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A bit of a do in North-eastenders

Rape, frostbite and a lesbian granny - the soap opera of family life is a rich source of comic inspiration for writers. Michael Arditti, Carole Morin and Carol Birch investigate three great British home stories.
Tyneside has undergone a massive reconstruction in recent years, but it is nothing compared to its literary reinvention at the hands of Paul Magrs. The landscape remains bleak (rubbish-strewn streets and acrid- smelling civic centres) and the climate of casual violence bleaker still (arson attacks on schools and children dancing round dead dogs), but Magrs bathes it in a festive glow - as though the street lamps have been replaced by fairy lights.

He sets Does it Show? (Chatto, pounds 9.99), his second novel, on a rundown council estate in his own hometown of Newton Aycliffe. It is an area so deprived that even the teachers come from one-parent families, but Magrs endows his characters with a resilience and a determination to transcend their circumstances which is most manifest in the vitality of their language. By the time that a police inspector asks if a family is "a problem family", the reader knows that the question is meaningless. So-called problem families have as complex and comical lives as everyone else.

Magrs first novel, Marked for Life - with its bisexual father and lesbian grandmother - saw the dysfunctional family come of age. His second also invokes respect for a group of people who would make every one of Anne Atkins' immaculate hairs curl: a gay teacher; a transvestite father who passes as a mother; a grandmother who prefers to have sex with disabled men and is looking for an amenable dwarf. And yet, although the new novel's canvas is broader, its focus is less sharp. The gay lovers are less well integrated into the book's scheme.

Magrs - whose writing is reminiscent of Patrick Gale, Angela Carter and, in particular, the Frank Clarke of Letter to Brezhnev - is developing a style that might best be described as magic soap opera. In Does It Show?, the magical elements, which centre on the visionary schoolgirl Penny, are less pronounced than in Marked for Life, but the soap-operatic ones more so. This is due to its council-estate setting and episodic structure (the book might well be subtitled North-East-Enders) but, above all, to its concern with the everyday problems of women.

In Playing Out, his newly published collection of short stories (Vintage, pounds 5.99), Magrs writes of one of his characters that "He knew the kind of things women said together, he could imagine those. Men frightened him because his imagination ground to a halt with them." It is tempting to apply the remark to the author. The gay lovers excepted, men are either inadequates - bullies, drunkards, absentees, amputees - or else fantasy figures, such as Cliff, the hunky bus driver (more Heath-than Richard), while the women are, in every sense, powerful presences.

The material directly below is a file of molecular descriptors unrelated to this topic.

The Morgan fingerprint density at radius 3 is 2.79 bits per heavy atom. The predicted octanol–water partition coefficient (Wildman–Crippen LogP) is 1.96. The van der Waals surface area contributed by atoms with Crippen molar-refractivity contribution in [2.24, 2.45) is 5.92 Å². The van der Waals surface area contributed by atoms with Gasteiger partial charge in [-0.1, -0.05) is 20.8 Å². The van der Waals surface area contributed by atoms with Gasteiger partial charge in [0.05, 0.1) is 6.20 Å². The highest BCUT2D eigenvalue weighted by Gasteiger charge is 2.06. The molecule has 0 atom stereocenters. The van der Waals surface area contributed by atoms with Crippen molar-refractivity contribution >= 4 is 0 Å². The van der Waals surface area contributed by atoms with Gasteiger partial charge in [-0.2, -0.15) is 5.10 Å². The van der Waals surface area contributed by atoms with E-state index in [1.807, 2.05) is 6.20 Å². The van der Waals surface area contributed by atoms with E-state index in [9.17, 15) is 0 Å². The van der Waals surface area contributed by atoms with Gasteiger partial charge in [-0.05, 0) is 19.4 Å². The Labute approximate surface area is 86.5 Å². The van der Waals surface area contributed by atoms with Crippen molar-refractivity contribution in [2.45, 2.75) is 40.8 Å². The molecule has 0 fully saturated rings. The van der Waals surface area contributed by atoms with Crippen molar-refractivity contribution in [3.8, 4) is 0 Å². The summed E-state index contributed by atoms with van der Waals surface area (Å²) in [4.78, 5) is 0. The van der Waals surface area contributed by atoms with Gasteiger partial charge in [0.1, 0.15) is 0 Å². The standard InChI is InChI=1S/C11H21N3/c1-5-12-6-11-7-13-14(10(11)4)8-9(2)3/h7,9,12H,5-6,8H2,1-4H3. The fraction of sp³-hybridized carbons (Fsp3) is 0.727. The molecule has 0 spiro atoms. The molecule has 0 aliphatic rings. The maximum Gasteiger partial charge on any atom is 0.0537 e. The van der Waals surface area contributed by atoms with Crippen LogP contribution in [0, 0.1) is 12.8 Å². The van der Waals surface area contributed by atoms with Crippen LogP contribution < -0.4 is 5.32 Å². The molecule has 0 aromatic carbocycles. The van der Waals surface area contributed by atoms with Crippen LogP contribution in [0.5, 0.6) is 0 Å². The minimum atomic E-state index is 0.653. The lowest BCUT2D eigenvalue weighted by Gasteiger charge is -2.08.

Magrs is clearly so confident of his fictional territory, with its mildly subversive but reassuring customs, that he is already becoming self-referential. Mark Kelly makes a brief reappearance from the first novel, "his tattoos sinister in the gloom", while several of the new novel's female characters reunite in "Judith's Do Round Hers", one of the funniest short stories.

The stories are somewhat uneven and samey (all the non-working class characters are either writers or academics), but the finest ("Anemones", "My Labrador, his puppy", and "Bargains for Charlotte") show Magrs' talent at its best, their vivid dialogue, wonderfully weird characterisation and moments of transcendence making up for the lack of any larger statement. All Magrs now needs is a subject to match his style and setting, for his immense promise to be fulfilled. MA

The worthy reviews quoted on the cover make Livi Michael's books sound plain as a puddle and half as interesting. She writes about working-class women trapped on northern council estates, teenage mums so poor they can't afford even the pram in the hallway. Occasionally, a middle-class mother makes an appearance and - guess what - these mums are just as miserable.

Her fiction doesn't sound like a bundle of laughs, but in fact it is often hysterically funny. At the beginning of her career, Michael - although from Manchester - was grouped with the dour Kelman clones who dominated Scottish fiction before Irvine Welsh. Michael does have common ground with the Scots, and she isn't everyone's cup of gruel, but the subtle use of black comedy sets her work apart. Amidst rape, cancer, child abuse, homelessness and frost-bitten fingers, this comedy is often overlooked.

Her third novel, All the Dark Air (Secker, pounds 9.99), exposes the true romance of obese Julie and emotionally autistic Mick. Julie's story is told in the third person but exclusively from her viewpoint. At first this feels like a mistake. Michael's earlier novels were polyphonic, and though the voices were similar, switching between characters helped relieve the tension.